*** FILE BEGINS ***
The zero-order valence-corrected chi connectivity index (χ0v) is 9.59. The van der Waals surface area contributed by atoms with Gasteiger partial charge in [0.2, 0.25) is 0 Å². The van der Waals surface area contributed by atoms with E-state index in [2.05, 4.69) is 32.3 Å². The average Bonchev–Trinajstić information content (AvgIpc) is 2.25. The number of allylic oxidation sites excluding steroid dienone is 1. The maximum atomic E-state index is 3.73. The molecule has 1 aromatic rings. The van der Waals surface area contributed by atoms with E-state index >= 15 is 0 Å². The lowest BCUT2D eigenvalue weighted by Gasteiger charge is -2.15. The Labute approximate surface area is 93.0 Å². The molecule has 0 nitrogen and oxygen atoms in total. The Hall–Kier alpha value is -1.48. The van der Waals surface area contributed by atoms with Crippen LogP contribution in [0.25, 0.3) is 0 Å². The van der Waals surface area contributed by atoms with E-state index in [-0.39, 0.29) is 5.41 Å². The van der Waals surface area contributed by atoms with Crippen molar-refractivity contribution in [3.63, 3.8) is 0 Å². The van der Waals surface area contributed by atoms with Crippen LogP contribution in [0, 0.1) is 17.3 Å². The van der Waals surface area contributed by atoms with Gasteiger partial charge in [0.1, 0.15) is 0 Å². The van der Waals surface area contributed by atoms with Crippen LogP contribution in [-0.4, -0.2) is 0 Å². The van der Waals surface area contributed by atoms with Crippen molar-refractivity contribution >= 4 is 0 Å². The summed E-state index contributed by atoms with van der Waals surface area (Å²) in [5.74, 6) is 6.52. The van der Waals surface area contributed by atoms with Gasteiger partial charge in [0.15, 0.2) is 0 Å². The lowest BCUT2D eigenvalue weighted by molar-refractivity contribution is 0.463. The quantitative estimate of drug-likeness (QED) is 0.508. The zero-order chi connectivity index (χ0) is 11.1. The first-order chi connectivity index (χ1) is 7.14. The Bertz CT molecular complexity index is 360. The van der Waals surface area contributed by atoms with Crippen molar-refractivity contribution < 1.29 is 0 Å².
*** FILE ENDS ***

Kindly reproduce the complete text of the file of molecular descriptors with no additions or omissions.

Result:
The zero-order valence-corrected chi connectivity index (χ0v) is 9.59. The van der Waals surface area contributed by atoms with Gasteiger partial charge in [0.2, 0.25) is 0 Å². The van der Waals surface area contributed by atoms with E-state index in [2.05, 4.69) is 32.3 Å². The average Bonchev–Trinajstić information content (AvgIpc) is 2.25. The number of allylic oxidation sites excluding steroid dienone is 1. The maximum atomic E-state index is 3.73. The molecule has 1 aromatic rings. The van der Waals surface area contributed by atoms with E-state index >= 15 is 0 Å². The lowest BCUT2D eigenvalue weighted by Gasteiger charge is -2.15. The Labute approximate surface area is 93.0 Å². The molecule has 0 nitrogen and oxygen atoms in total. The Hall–Kier alpha value is -1.48. The van der Waals surface area contributed by atoms with Crippen LogP contribution in [0.25, 0.3) is 0 Å². The van der Waals surface area contributed by atoms with E-state index in [-0.39, 0.29) is 5.41 Å². The van der Waals surface area contributed by atoms with Crippen molar-refractivity contribution in [3.63, 3.8) is 0 Å². The van der Waals surface area contributed by atoms with Crippen LogP contribution in [0, 0.1) is 17.3 Å². The van der Waals surface area contributed by atoms with Gasteiger partial charge in [0.1, 0.15) is 0 Å². The van der Waals surface area contributed by atoms with Crippen LogP contribution in [-0.4, -0.2) is 0 Å². The van der Waals surface area contributed by atoms with Crippen molar-refractivity contribution >= 4 is 0 Å². The summed E-state index contributed by atoms with van der Waals surface area (Å²) in [5.74, 6) is 6.52. The van der Waals surface area contributed by atoms with Gasteiger partial charge in [0.15, 0.2) is 0 Å². The lowest BCUT2D eigenvalue weighted by molar-refractivity contribution is 0.463. The quantitative estimate of drug-likeness (QED) is 0.508. The zero-order chi connectivity index (χ0) is 11.1. The first-order chi connectivity index (χ1) is 7.14. The Bertz CT molecular complexity index is 360. The van der Waals surface area contributed by atoms with Crippen molar-refractivity contribution < 1.29 is 0 Å².